This cult album was no more available since years. Re-released with a new artwork and additional tracks.
In 1976, a self-released LP by Art Zoyd appeared in record stores. At the time, nobody knew Symphonie Pour le Jour où Brûleront les Cités (Symphony for the Day Cities Will Burn) would be the first of many albums from this strange chamber progressive rock outfit. All the ingredients of Art Zoyd's sound for its first decade are here: unusual acoustic instrumentation for a rock band (violin, cello, piano, and trumpet, plus guitar, bass, and percussion), dark and mysterious atmospheres recalling France's Magma and foretelling Univers Zero (formed by Art Zoyd percussionist Daniel Denis), and complex pieces owing as much to contemporary classical as to progressive rock. The lineup for this first offering included Patricia Dallio (piano), Alain Eckert (guitar, vocals), Gérard Hourbette (violin), Jean-Pierre Soarez (trumpet, percussion), and Thierry Zaboïtzeff (bass, cello, vocals).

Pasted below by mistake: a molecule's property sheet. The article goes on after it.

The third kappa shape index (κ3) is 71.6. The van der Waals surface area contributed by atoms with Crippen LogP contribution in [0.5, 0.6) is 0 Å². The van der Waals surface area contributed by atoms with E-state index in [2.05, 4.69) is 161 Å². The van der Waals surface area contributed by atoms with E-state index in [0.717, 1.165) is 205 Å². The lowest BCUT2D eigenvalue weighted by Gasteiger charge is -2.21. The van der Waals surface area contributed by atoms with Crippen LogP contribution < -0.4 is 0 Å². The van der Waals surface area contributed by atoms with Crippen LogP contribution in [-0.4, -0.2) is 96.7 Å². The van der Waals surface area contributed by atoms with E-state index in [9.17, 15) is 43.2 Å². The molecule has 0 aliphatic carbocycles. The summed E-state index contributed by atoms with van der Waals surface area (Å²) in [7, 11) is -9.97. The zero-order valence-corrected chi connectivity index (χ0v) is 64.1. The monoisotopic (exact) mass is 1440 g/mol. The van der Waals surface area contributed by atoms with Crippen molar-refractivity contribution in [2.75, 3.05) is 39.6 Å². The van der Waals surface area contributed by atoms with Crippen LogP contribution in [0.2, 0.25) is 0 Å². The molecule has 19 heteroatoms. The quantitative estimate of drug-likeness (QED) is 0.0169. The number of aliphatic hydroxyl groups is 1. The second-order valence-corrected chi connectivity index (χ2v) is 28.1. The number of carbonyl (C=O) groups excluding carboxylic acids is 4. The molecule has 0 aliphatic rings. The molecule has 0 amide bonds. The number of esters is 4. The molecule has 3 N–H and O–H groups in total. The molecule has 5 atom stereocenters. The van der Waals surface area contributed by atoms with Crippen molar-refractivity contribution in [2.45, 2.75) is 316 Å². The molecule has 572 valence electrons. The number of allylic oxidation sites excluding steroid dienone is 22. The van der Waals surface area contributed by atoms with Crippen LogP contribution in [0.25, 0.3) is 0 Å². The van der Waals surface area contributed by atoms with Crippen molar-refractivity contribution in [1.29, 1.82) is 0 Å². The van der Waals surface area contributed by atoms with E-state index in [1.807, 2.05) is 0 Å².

The album is split in two.
First is Symphonie Pour le Jour où Brûleront les Cités in three parts, an apocalyptic work opening with mad laughter, a vision of the end of the world with percussion clashing, frenetic violin motifs, and the trumpet from Judgment Day. Part one, Brigades Spéciales, is the most striking moment of the album.
Then comes Deux Images de la Cité Imbécile (Two Pictures of the Stupid City), two movements leaning more toward some warped chamber rock conception of the burlesque, especially on Scènes de Carnaval.